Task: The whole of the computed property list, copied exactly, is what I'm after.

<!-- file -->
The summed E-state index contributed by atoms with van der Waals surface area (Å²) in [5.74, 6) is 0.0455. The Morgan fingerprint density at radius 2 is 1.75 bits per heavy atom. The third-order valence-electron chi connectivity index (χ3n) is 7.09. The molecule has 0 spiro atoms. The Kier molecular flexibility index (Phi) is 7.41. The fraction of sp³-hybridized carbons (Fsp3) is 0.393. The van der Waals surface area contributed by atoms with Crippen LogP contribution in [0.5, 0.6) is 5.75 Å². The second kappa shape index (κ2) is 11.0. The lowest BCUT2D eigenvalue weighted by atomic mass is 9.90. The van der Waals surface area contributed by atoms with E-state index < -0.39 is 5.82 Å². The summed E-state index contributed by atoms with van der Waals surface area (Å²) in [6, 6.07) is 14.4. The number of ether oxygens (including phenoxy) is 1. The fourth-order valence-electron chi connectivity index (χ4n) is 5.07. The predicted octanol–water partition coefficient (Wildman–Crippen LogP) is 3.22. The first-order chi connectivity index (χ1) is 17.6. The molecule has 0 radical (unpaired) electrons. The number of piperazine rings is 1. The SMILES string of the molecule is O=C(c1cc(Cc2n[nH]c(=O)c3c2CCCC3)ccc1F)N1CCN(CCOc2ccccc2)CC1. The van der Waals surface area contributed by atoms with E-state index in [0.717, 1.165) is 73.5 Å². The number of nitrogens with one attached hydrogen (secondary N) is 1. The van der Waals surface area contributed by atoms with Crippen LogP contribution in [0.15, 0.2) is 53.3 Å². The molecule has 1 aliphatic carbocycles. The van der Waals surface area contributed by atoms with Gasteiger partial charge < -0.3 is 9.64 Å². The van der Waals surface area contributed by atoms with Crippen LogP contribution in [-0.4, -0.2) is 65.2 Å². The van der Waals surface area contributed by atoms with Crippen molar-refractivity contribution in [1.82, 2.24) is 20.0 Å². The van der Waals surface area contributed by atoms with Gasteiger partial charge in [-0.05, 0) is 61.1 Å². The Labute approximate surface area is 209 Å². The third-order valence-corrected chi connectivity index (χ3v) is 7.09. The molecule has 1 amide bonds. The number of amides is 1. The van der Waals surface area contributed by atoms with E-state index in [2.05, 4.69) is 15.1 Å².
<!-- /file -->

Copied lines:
The summed E-state index contributed by atoms with van der Waals surface area (Å²) in [5.74, 6) is 0.0455. The Morgan fingerprint density at radius 2 is 1.75 bits per heavy atom. The third-order valence-electron chi connectivity index (χ3n) is 7.09. The molecule has 0 spiro atoms. The Kier molecular flexibility index (Phi) is 7.41. The fraction of sp³-hybridized carbons (Fsp3) is 0.393. The van der Waals surface area contributed by atoms with Crippen LogP contribution in [0.5, 0.6) is 5.75 Å². The second kappa shape index (κ2) is 11.0. The lowest BCUT2D eigenvalue weighted by atomic mass is 9.90. The van der Waals surface area contributed by atoms with E-state index < -0.39 is 5.82 Å². The summed E-state index contributed by atoms with van der Waals surface area (Å²) in [6, 6.07) is 14.4. The number of ether oxygens (including phenoxy) is 1. The fourth-order valence-electron chi connectivity index (χ4n) is 5.07. The predicted octanol–water partition coefficient (Wildman–Crippen LogP) is 3.22. The first-order chi connectivity index (χ1) is 17.6. The molecule has 0 radical (unpaired) electrons. The number of piperazine rings is 1. The SMILES string of the molecule is O=C(c1cc(Cc2n[nH]c(=O)c3c2CCCC3)ccc1F)N1CCN(CCOc2ccccc2)CC1. The van der Waals surface area contributed by atoms with E-state index in [0.717, 1.165) is 73.5 Å². The number of nitrogens with one attached hydrogen (secondary N) is 1. The van der Waals surface area contributed by atoms with Crippen LogP contribution in [0.15, 0.2) is 53.3 Å². The molecule has 1 aliphatic carbocycles. The van der Waals surface area contributed by atoms with Gasteiger partial charge < -0.3 is 9.64 Å². The van der Waals surface area contributed by atoms with Crippen LogP contribution in [-0.4, -0.2) is 65.2 Å². The van der Waals surface area contributed by atoms with Crippen molar-refractivity contribution in [1.82, 2.24) is 20.0 Å². The van der Waals surface area contributed by atoms with Gasteiger partial charge in [-0.05, 0) is 61.1 Å². The Labute approximate surface area is 209 Å². The third-order valence-corrected chi connectivity index (χ3v) is 7.09. The molecule has 1 amide bonds. The number of amides is 1. The van der Waals surface area contributed by atoms with E-state index in [2.05, 4.69) is 15.1 Å².